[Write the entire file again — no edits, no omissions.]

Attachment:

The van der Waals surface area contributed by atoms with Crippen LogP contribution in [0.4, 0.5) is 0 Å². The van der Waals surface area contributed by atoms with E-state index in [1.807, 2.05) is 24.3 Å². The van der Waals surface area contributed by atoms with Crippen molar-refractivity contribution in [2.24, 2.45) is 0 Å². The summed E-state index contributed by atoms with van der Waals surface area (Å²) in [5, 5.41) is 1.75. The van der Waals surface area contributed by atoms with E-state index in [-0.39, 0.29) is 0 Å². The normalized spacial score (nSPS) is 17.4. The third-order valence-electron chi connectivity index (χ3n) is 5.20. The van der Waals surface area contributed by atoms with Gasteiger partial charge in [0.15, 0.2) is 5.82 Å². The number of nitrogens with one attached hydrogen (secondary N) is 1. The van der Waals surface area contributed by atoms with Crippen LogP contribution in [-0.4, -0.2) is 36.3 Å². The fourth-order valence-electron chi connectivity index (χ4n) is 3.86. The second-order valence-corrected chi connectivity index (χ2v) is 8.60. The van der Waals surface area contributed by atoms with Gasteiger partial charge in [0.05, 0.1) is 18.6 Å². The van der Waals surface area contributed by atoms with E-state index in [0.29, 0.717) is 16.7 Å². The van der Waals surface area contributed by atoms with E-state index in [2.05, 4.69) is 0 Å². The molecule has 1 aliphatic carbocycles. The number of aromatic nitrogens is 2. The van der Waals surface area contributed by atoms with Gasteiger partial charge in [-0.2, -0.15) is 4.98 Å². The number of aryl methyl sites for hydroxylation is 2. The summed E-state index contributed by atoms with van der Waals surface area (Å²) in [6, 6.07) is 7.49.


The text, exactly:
The van der Waals surface area contributed by atoms with Crippen LogP contribution in [0.4, 0.5) is 0 Å². The van der Waals surface area contributed by atoms with E-state index in [1.807, 2.05) is 24.3 Å². The van der Waals surface area contributed by atoms with Crippen molar-refractivity contribution in [2.24, 2.45) is 0 Å². The summed E-state index contributed by atoms with van der Waals surface area (Å²) in [5, 5.41) is 1.75. The van der Waals surface area contributed by atoms with E-state index in [-0.39, 0.29) is 0 Å². The normalized spacial score (nSPS) is 17.4. The third-order valence-electron chi connectivity index (χ3n) is 5.20. The van der Waals surface area contributed by atoms with Gasteiger partial charge in [0.15, 0.2) is 5.82 Å². The number of nitrogens with one attached hydrogen (secondary N) is 1. The van der Waals surface area contributed by atoms with Crippen LogP contribution in [-0.4, -0.2) is 36.3 Å². The fourth-order valence-electron chi connectivity index (χ4n) is 3.86. The second-order valence-corrected chi connectivity index (χ2v) is 8.60. The van der Waals surface area contributed by atoms with Gasteiger partial charge in [0.05, 0.1) is 18.6 Å². The van der Waals surface area contributed by atoms with E-state index in [0.29, 0.717) is 16.7 Å². The van der Waals surface area contributed by atoms with E-state index in [2.05, 4.69) is 0 Å². The molecule has 1 aliphatic carbocycles. The number of aromatic nitrogens is 2. The van der Waals surface area contributed by atoms with Gasteiger partial charge in [-0.2, -0.15) is 4.98 Å². The number of aryl methyl sites for hydroxylation is 2. The summed E-state index contributed by atoms with van der Waals surface area (Å²) in [6, 6.07) is 7.49.